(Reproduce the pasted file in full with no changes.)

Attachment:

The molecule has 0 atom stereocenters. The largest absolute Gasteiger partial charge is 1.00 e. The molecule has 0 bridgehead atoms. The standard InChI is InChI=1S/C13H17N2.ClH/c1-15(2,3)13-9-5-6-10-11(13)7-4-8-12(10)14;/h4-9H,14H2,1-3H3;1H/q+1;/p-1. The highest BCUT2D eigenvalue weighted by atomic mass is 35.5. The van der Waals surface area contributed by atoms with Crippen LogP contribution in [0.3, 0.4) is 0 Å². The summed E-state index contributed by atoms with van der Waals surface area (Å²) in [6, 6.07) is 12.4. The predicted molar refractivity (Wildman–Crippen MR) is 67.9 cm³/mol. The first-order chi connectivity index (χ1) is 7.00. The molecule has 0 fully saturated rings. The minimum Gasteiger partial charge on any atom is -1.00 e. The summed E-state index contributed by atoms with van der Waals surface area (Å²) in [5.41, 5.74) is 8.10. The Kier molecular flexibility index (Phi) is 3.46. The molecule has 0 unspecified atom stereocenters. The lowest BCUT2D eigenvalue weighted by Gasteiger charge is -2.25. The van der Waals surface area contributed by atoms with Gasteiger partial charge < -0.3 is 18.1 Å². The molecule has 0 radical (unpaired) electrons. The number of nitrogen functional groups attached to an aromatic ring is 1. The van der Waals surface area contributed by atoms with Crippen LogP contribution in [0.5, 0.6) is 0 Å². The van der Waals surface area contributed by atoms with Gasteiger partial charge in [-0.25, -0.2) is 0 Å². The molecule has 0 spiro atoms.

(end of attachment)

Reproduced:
The molecule has 0 atom stereocenters. The largest absolute Gasteiger partial charge is 1.00 e. The molecule has 0 bridgehead atoms. The standard InChI is InChI=1S/C13H17N2.ClH/c1-15(2,3)13-9-5-6-10-11(13)7-4-8-12(10)14;/h4-9H,14H2,1-3H3;1H/q+1;/p-1. The highest BCUT2D eigenvalue weighted by atomic mass is 35.5. The van der Waals surface area contributed by atoms with Crippen LogP contribution in [0.3, 0.4) is 0 Å². The summed E-state index contributed by atoms with van der Waals surface area (Å²) in [6, 6.07) is 12.4. The predicted molar refractivity (Wildman–Crippen MR) is 67.9 cm³/mol. The first-order chi connectivity index (χ1) is 7.00. The molecule has 0 fully saturated rings. The minimum Gasteiger partial charge on any atom is -1.00 e. The summed E-state index contributed by atoms with van der Waals surface area (Å²) in [5.41, 5.74) is 8.10. The Kier molecular flexibility index (Phi) is 3.46. The molecule has 0 unspecified atom stereocenters. The lowest BCUT2D eigenvalue weighted by Gasteiger charge is -2.25. The van der Waals surface area contributed by atoms with Gasteiger partial charge < -0.3 is 18.1 Å². The molecule has 0 radical (unpaired) electrons. The number of nitrogen functional groups attached to an aromatic ring is 1. The van der Waals surface area contributed by atoms with Crippen LogP contribution in [0.5, 0.6) is 0 Å². The van der Waals surface area contributed by atoms with Gasteiger partial charge in [-0.25, -0.2) is 0 Å². The molecule has 0 spiro atoms.